I suggest that you visit at least one to three times before committing to the move. The first visit can be a few days to a week, but if your budget and schedule allow, I suggest that you do a long-term rental for a month to three months. Visiting may be one of the most important investments you make into your future business. When we visit for a week or less, we typically stay in tourist mode, and the reality of mundane chores and errands do not show up. The longer you stay, the more likely you will figure out who you would see for medical appointments, where you would grocery shop, how you would send mail back to the states, etc. If your initial visit is successful, your next visits can be used to set up meetings with local business owners, lawyers, realtors, banks, etc., to start and form a better idea of what it would take to make your dreams a reality. If you are too intimidated to reach out for help and make local connections, you may not be ready for this adventure. Being open and asking for help will be a big part of this experience.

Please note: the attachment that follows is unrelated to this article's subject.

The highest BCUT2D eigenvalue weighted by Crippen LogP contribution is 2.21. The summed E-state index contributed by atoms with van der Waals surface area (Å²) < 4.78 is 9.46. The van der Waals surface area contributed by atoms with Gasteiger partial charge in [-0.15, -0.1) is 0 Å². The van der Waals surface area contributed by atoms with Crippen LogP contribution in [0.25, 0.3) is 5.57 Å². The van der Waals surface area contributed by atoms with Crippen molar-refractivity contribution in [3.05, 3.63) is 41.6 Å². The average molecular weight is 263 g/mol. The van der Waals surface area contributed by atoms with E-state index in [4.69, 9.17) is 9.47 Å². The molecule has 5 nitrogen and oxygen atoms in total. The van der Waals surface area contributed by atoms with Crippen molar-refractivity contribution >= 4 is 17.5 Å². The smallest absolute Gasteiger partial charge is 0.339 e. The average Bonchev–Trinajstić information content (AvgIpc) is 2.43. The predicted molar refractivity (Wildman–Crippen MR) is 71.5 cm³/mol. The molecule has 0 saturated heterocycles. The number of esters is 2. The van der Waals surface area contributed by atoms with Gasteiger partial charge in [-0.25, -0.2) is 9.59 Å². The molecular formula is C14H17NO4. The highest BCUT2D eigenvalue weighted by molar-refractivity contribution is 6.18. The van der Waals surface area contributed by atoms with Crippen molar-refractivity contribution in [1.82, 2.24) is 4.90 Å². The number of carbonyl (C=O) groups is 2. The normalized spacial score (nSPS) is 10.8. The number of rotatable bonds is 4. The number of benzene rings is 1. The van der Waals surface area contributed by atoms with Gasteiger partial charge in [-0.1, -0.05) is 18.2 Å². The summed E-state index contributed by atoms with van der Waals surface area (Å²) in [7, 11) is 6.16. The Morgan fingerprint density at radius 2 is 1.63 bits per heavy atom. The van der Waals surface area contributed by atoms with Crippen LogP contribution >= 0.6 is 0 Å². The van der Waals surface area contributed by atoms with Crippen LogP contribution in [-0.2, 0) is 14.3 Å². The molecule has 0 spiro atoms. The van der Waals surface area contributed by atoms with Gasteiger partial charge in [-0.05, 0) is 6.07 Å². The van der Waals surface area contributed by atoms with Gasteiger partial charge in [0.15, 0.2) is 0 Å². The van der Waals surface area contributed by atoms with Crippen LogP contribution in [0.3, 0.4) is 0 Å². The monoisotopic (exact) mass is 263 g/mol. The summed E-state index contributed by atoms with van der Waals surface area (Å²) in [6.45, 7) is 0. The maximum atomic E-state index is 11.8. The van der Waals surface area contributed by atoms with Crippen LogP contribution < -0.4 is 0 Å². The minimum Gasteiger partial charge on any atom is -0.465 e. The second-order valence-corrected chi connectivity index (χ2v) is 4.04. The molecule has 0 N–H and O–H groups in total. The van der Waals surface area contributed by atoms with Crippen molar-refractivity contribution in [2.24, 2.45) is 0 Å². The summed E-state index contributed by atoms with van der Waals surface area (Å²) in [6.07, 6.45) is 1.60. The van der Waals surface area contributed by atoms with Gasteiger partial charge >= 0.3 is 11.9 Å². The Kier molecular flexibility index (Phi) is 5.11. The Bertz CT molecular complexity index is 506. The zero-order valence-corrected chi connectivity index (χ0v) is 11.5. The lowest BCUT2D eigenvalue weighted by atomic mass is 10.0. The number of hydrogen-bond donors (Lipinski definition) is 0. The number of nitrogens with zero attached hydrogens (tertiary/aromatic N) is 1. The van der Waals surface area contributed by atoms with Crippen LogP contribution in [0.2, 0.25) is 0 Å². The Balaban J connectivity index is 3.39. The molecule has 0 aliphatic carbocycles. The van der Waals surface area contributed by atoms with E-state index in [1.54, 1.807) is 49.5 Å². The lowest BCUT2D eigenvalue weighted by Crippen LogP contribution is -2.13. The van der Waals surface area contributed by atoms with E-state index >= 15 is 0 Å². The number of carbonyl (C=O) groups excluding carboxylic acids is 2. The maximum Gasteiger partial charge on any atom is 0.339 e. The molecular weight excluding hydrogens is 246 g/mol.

Learn the Language and Culture
Is English the primary language in the country you are interested in moving to? If not, do you know the language? If both answers are no, it’s time to work! Studying the language and learning the culture before moving will help you feel 100% more comfortable and confident. Consider enrolling in a course before you move and dedicating blocks of time each day to practice. After you move, enroll in a continuing language course. The class can help you continue to build your language skills in your new environment and spark connections with individuals in your same position. When you visit or move, be observant and do not hesitate to ask for help. The majority of people want to help you if you are making an attempt to adapt. Quiet your ego, and just know that you will feel out of place for a while as you learn your new world’s language and ways.
Connect with Ex-Pats
An ex-pat is a person who lives outside of their native country. Typically I have found that ex-pat groups are incredibly friendly, resourceful, and a lifeline. Many countries have American Clubs, host ex-pat meetups, and offer affiliate groups that you can join. Share a post on social media announcing your plan to see if anyone in your network or a few degrees outside of your network shares a connection. Look into your alma maters and see if you have any connections who have moved out of the states.